A defining feature in over 2/3rds of all solid tumours is the continual loss and gain of whole are small parts of chromosomes. This instability, or CIN for short, strongly implicated in tumour initiation, progression, chemoresistance and poor prognosis. CIN is created through failures during mitosis, whereby whole or parts of a chromosome are segregated incorrectly, thereby created daughter cells with unequal chromosome numbers. Consequently, understanding how mitosis is regulated is essential for uncovering the mechanisms allowing CIN to arise and drive cancer. In our recent publication, we discovered the mechanisms controlling the key regulatory pathway critical to ensuring cells exit mitosis correctly. At the centre of this pathway is a gene call MASTL (short for ‘Microtubule Associated Serine/Threonine Kinase-Like’). The primary function of MASTL is to ensure that the cellular breaks (the phosphatase PP2A), is turned off during mitosis so that the accelerator (Cdk1 kinase) can drive the cell into mitosis. Much like a car, having the accelerator and breaks on at the same time is a bad idea, unless you like the smell of burning rubber. To successfully exit mitosis, and to perfectly segregate chromosomes, the cell must take the foot off the accelerator and turn on the breaks. Because MASTL is the central regulator ensuring the breaks are coordinated with the accelerator, it is essential to understand how MASTL is controlled. To this end, we uncovered that MASTL must be rapidly turned off to allow cells to exit mitosis, and this inactivation is carried out by another cellular brake call PP1 phosphatase (Rogers et al, JCS 2016). Now that we have identified and mapped this novel mitotic exit switch, we hope to be able to shed new light on how CIN drives the initiation and evolution cancer. We believe that with further study we will be able to better predict patient response to chemotherapy, and also identify new ways to ‘switch off’ highly unstable tumours, thereby improving treatment for patients that currently have a very poor prognosis.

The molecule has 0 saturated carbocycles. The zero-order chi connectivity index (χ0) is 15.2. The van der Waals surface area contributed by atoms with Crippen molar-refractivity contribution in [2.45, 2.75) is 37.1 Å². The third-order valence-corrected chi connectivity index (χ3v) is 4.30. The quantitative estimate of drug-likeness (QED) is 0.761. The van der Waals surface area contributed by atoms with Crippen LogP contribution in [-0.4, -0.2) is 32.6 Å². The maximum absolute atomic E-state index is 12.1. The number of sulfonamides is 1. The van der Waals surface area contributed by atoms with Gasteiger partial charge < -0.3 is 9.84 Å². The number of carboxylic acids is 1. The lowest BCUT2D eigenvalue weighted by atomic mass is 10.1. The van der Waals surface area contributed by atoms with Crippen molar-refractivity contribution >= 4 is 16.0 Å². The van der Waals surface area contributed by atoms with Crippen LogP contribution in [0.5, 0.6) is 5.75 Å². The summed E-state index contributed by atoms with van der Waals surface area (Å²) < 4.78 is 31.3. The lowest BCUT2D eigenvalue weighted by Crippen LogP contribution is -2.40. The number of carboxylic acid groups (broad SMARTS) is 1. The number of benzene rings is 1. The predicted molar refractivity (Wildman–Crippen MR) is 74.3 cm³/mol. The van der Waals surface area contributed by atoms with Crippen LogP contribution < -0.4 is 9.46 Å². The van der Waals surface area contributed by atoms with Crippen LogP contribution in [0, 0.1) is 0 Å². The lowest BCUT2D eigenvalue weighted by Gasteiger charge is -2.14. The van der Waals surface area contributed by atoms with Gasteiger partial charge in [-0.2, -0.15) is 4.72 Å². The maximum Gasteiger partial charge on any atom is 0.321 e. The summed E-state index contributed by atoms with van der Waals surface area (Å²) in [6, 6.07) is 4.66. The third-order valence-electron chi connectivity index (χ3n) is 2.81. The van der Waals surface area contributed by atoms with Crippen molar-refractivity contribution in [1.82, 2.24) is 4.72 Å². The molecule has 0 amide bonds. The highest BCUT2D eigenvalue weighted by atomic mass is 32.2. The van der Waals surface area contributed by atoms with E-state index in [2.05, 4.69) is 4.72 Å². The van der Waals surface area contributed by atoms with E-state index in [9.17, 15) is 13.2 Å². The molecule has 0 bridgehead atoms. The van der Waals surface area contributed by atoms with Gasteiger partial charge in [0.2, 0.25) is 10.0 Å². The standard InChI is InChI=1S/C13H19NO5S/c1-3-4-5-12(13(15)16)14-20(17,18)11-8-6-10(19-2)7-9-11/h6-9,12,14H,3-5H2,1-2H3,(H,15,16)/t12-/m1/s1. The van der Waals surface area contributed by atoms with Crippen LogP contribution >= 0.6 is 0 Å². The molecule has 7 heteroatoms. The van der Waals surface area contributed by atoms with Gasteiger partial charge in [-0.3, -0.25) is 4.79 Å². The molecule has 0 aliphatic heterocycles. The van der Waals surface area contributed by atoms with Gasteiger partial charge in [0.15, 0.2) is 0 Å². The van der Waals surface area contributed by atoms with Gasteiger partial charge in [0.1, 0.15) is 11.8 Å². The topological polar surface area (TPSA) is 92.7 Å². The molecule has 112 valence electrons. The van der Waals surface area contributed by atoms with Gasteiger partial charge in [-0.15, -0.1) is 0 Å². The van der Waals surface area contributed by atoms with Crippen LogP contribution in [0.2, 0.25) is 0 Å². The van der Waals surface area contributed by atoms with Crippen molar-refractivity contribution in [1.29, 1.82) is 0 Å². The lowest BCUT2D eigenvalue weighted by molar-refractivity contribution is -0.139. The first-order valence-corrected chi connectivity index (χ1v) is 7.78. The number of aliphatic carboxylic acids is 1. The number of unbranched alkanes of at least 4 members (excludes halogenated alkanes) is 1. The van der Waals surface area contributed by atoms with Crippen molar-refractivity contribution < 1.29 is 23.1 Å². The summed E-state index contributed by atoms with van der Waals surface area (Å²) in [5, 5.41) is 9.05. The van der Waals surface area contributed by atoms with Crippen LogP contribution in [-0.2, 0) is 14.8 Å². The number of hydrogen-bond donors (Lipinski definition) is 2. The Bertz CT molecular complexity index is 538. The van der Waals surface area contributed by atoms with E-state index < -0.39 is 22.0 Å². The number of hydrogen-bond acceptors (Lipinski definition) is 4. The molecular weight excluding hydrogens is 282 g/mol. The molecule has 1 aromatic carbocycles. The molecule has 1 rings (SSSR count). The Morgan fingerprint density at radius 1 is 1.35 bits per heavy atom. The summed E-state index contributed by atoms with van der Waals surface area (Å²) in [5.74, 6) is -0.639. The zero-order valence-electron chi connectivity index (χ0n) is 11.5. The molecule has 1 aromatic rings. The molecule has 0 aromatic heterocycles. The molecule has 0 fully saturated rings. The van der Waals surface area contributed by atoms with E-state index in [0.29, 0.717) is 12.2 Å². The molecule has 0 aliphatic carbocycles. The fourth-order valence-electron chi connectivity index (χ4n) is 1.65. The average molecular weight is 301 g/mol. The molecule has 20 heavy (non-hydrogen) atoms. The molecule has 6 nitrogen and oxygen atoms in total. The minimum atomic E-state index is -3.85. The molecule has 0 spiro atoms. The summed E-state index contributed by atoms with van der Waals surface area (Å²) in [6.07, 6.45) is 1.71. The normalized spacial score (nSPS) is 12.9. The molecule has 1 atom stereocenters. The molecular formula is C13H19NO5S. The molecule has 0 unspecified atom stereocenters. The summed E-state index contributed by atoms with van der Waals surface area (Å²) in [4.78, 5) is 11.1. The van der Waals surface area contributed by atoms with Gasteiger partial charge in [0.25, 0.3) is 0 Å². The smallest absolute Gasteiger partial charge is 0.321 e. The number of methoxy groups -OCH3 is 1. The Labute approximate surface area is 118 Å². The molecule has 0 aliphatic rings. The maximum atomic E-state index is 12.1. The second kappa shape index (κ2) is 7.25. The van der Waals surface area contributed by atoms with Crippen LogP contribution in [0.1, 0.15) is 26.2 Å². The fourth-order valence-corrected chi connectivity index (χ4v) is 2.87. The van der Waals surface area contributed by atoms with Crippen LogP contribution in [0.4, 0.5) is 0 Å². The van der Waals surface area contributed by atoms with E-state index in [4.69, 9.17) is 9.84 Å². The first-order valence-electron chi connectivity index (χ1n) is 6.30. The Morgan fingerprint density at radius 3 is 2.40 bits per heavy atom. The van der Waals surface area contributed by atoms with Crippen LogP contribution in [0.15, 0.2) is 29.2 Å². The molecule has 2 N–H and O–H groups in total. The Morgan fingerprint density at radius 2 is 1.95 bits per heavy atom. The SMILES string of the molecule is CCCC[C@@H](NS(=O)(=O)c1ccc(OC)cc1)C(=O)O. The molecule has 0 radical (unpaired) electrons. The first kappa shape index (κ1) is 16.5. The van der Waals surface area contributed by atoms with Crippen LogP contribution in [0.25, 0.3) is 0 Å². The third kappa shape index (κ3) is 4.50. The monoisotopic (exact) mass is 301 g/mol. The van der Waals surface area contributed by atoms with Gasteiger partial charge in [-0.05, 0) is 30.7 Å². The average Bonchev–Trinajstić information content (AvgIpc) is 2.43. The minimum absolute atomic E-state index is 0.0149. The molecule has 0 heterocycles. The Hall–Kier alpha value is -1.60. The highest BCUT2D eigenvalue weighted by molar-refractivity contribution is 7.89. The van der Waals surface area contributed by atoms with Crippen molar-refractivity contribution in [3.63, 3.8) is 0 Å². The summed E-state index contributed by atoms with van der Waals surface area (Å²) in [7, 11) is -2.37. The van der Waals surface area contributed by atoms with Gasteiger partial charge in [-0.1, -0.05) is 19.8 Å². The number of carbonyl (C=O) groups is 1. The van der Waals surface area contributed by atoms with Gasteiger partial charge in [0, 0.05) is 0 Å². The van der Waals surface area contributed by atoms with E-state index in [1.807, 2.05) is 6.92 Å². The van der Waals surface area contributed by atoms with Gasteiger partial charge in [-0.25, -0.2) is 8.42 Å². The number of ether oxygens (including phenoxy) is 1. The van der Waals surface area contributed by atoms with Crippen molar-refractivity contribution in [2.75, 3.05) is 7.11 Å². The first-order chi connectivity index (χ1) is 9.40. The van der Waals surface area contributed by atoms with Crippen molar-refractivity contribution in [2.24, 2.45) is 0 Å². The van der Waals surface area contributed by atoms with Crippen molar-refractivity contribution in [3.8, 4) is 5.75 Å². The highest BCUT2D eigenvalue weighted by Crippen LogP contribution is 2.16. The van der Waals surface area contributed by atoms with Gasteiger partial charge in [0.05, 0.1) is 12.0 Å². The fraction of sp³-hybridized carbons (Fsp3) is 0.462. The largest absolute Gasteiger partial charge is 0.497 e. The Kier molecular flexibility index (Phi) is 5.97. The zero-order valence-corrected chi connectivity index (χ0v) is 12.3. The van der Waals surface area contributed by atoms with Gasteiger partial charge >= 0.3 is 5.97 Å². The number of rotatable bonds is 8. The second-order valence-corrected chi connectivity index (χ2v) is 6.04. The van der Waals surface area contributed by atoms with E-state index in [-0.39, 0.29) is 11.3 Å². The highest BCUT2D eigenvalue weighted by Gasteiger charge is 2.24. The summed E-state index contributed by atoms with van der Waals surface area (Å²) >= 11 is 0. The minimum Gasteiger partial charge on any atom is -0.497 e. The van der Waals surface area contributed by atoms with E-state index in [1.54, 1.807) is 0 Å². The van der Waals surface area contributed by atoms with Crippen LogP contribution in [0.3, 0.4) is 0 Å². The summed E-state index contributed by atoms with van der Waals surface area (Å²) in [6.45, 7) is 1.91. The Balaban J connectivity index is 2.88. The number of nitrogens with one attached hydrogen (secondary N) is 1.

Image of Interphase HeLa cell stained for Actin (red), DNA (blue) and the co-localisation of MASTL and PP1 by Proximity Ligation Assay (PLA; green).
Credit: Sam Rogers and Cell Division Lab
Great News, we have a new review article that has just been published online today in Inside the Cell!
Its Open Access, so that means its free for everyone to read!
During mitotic exit, phosphatases reverse thousands of phosphorylation events in a specific temporal order to ensure that cell division occurs correctly. This review explores how the physicochemical properties of the phosphosite and surrounding amino acids affect interactions with phosphatase/s and help determine the dephosphorylation of individual phosphorylation sites during mitotic exit.
The Full Reference and link for the Article can be found below:
Samuel Rogers, Rachael McCloy, D Neil Watkins and Andrew Burgess Mechanisms regulating phosphatase specificity and the removal of individual phosphorylation sites during mitotic exit Inside the Cell [Link]
Great news we are currently looking for a new honours student for 2016.
The title of the project is “Developing novel biosensors to monitor DNA damage in cancer cells”.
Its a very exciting new project incorporating cutting edge microscopy and fluorescent biosensors.
If you think you have what it takes and are interested please feel free contact myself, or UNSW SoMS.
For more information on the UNSW honours program please visit: http://medicalsciences.med.unsw.edu.au/students/soms-honours/
Below is an example of the images that will be created during the project.
Big congratulations to our PhD student Sam Rogers, who took out best poster at last weeks inaugural EMBL Australian PhD Symposium, held at UNSW. An amazing achievement considering that he is still only in his first year.
Well done Sam !